The Social Media Classroom


The Social Media Classroom, a browser-based, free and open source environment for teaching and learning, grew directly out of the first minutes I stepped into a physical classroom and began to realize that I needed to readjust my assumptions about students, classrooms, and educational media. Five years ago, when I began to teach at Stanford and UC Berkeley, two places where I had expected web-based media to have permeated the classrooms, I was surprised to see blank looks on so many faces when I announced that students should start their personal blogging and wiki collaborations. In

Classroom Authority and Twitter


An interesting aspect of Twitter’s recent surge in popularity has been how educators have embraced the technology, not just for networking and personal communication, but also in the classroom. Many teachers have found Twitter to be a helpful tool for accessing the backchannel—the discussion students are having about what is going on in the classroom—in real time. In a recent Chronicle of Higher Education article, Jeffrey R. Young interviewed two teachers who use Twitter in large lecture courses, projecting students’ Twitter posts in the classroom live. Experiments like these frighten many instructors. As Young puts it:

Social Games and Facebook in Brazil and Latin America


A recent post from Inside Facebook has shown that Facebook is growing fast in Latin America, and a large part of this growth is happening in Brazil (33 percent each month, according to the same set of data). Interestingly, other news pieces about research from institutes such as Ibope (link is in Portuguese) have also shown that social games are increasingly popular in the country, especially among young adults. One hypothesis researchers here have is that Facebook growth has spiked partially because of the burgeoning popularity of the social network’s apps, especially the games. Social games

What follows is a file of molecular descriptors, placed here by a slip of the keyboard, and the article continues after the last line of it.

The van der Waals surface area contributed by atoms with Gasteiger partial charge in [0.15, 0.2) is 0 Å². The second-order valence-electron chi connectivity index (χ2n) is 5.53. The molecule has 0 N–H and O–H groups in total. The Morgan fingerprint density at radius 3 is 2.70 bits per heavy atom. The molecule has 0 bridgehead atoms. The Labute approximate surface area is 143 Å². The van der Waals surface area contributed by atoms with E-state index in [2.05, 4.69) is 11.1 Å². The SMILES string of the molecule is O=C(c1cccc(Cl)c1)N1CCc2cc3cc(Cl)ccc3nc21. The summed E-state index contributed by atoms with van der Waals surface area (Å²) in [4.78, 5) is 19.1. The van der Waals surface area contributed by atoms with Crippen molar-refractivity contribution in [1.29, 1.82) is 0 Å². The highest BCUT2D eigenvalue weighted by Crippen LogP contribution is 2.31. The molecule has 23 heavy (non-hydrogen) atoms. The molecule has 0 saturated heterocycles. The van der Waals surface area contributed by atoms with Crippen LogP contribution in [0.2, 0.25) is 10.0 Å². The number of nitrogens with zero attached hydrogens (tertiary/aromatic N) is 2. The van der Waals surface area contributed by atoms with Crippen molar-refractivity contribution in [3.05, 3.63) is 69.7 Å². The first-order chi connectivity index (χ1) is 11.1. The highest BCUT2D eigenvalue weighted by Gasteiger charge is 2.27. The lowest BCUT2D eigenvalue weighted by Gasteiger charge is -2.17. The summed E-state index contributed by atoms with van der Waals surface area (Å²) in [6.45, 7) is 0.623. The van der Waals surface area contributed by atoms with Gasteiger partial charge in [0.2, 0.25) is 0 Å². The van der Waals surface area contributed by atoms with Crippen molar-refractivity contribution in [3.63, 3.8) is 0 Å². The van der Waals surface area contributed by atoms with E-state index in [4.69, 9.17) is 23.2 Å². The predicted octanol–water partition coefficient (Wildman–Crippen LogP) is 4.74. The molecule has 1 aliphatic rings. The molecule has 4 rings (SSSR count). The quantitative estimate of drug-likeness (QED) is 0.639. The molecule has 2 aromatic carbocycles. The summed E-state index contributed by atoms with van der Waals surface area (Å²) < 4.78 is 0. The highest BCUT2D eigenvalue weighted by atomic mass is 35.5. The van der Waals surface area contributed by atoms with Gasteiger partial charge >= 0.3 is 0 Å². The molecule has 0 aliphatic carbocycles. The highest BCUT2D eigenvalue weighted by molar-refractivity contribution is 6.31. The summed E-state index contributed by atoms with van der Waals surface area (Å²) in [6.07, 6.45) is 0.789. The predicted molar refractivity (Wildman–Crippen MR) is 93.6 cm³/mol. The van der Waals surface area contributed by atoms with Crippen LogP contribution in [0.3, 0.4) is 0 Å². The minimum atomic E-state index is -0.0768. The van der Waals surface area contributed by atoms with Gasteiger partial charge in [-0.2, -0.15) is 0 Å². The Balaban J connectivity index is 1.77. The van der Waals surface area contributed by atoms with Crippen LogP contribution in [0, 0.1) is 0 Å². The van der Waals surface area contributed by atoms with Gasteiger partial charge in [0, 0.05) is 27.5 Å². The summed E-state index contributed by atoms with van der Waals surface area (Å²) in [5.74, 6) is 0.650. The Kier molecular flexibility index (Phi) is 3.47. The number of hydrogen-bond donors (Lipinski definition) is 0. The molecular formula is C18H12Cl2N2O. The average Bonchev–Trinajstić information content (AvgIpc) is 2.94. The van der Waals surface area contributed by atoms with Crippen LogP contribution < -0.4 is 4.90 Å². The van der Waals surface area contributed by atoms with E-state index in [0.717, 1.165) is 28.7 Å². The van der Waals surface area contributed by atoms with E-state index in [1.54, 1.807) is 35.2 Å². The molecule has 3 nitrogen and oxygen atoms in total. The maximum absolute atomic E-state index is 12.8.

Reinterpreting the Digital Divide


digital divide: the gap between people with effective access to digital and information technology and those with very limited or no access at all. The digital divide is understood to be the gap between those who use and are familiar with computers and technology and those who aren’t. I’m 17, African-American, live in a considerably urban neighborhood in Chicago, and would seemingly contradict many of the statistics about race and ethnicity and their relationship to the digital divide. I have broadband internet, I use it frequently, I know my way around the computer, and I like

Meet Meredith Stewart: Teacher…Innovator…Collaborator


This is how personal learning networks work. When I first started using Second Life for education, I was helped by a teacher there, Kevin Jarrett, who I started following on the del.icio.us social bookmarking service. I use del.icio.us for social discovery — that is, when I find someone knowledgeable about a topic that interests me, I add them to my social bookmarking network and I also look for the people whose bookmarks they often use — their del.icio.us or diigo network, another great social bookmarking service. Through Kevin, I found Bud The Teacher. I follow both